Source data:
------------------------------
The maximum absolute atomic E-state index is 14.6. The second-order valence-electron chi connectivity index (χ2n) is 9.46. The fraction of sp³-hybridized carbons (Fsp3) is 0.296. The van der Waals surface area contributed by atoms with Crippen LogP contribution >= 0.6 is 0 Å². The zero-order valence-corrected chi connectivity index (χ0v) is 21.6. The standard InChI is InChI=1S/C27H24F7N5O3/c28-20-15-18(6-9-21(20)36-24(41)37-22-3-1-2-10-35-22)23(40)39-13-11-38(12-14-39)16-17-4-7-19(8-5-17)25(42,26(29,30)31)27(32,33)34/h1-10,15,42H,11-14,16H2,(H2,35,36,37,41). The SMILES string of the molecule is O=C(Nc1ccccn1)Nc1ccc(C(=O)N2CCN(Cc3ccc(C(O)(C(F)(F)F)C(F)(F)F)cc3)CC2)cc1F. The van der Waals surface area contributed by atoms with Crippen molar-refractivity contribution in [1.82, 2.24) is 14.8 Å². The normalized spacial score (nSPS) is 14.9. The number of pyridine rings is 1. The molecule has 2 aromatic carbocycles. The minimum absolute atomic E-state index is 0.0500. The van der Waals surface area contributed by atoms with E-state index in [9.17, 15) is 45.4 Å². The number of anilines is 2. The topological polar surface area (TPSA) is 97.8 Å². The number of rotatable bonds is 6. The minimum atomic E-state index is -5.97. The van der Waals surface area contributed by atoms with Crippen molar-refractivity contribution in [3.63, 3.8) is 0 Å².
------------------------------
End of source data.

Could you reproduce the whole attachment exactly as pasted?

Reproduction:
The maximum absolute atomic E-state index is 14.6. The second-order valence-electron chi connectivity index (χ2n) is 9.46. The fraction of sp³-hybridized carbons (Fsp3) is 0.296. The van der Waals surface area contributed by atoms with Crippen LogP contribution >= 0.6 is 0 Å². The zero-order valence-corrected chi connectivity index (χ0v) is 21.6. The standard InChI is InChI=1S/C27H24F7N5O3/c28-20-15-18(6-9-21(20)36-24(41)37-22-3-1-2-10-35-22)23(40)39-13-11-38(12-14-39)16-17-4-7-19(8-5-17)25(42,26(29,30)31)27(32,33)34/h1-10,15,42H,11-14,16H2,(H2,35,36,37,41). The SMILES string of the molecule is O=C(Nc1ccccn1)Nc1ccc(C(=O)N2CCN(Cc3ccc(C(O)(C(F)(F)F)C(F)(F)F)cc3)CC2)cc1F. The van der Waals surface area contributed by atoms with Crippen molar-refractivity contribution in [1.82, 2.24) is 14.8 Å². The normalized spacial score (nSPS) is 14.9. The number of pyridine rings is 1. The molecule has 2 aromatic carbocycles. The minimum absolute atomic E-state index is 0.0500. The van der Waals surface area contributed by atoms with E-state index in [9.17, 15) is 45.4 Å². The number of anilines is 2. The topological polar surface area (TPSA) is 97.8 Å². The number of rotatable bonds is 6. The minimum atomic E-state index is -5.97. The van der Waals surface area contributed by atoms with Crippen molar-refractivity contribution in [3.63, 3.8) is 0 Å².